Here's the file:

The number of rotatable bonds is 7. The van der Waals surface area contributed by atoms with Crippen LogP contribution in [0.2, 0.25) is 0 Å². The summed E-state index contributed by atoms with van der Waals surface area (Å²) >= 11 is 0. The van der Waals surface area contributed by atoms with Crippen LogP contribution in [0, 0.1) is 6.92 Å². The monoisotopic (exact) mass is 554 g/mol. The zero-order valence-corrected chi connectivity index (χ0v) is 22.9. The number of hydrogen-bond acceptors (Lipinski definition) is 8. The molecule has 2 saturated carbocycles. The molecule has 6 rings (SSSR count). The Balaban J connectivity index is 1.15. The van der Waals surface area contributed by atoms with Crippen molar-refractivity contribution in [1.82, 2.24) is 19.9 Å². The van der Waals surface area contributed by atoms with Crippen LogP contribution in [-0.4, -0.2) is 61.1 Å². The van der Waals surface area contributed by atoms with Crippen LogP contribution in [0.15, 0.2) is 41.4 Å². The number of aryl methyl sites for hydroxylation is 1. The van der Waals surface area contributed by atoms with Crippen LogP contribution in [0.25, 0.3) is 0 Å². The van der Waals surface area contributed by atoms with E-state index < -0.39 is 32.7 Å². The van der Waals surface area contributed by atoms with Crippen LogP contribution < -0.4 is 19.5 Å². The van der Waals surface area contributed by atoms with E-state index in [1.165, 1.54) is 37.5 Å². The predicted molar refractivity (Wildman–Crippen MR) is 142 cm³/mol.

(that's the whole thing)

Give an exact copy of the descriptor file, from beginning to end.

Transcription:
The number of rotatable bonds is 7. The van der Waals surface area contributed by atoms with Crippen LogP contribution in [0.2, 0.25) is 0 Å². The summed E-state index contributed by atoms with van der Waals surface area (Å²) >= 11 is 0. The van der Waals surface area contributed by atoms with Crippen LogP contribution in [0, 0.1) is 6.92 Å². The monoisotopic (exact) mass is 554 g/mol. The zero-order valence-corrected chi connectivity index (χ0v) is 22.9. The number of hydrogen-bond acceptors (Lipinski definition) is 8. The molecule has 2 saturated carbocycles. The molecule has 6 rings (SSSR count). The Balaban J connectivity index is 1.15. The van der Waals surface area contributed by atoms with Crippen molar-refractivity contribution in [1.82, 2.24) is 19.9 Å². The van der Waals surface area contributed by atoms with Crippen LogP contribution in [-0.4, -0.2) is 61.1 Å². The van der Waals surface area contributed by atoms with Crippen LogP contribution in [0.15, 0.2) is 41.4 Å². The number of aryl methyl sites for hydroxylation is 1. The van der Waals surface area contributed by atoms with Crippen LogP contribution in [0.25, 0.3) is 0 Å². The van der Waals surface area contributed by atoms with E-state index < -0.39 is 32.7 Å². The van der Waals surface area contributed by atoms with Crippen LogP contribution < -0.4 is 19.5 Å². The van der Waals surface area contributed by atoms with E-state index in [1.165, 1.54) is 37.5 Å². The predicted molar refractivity (Wildman–Crippen MR) is 142 cm³/mol.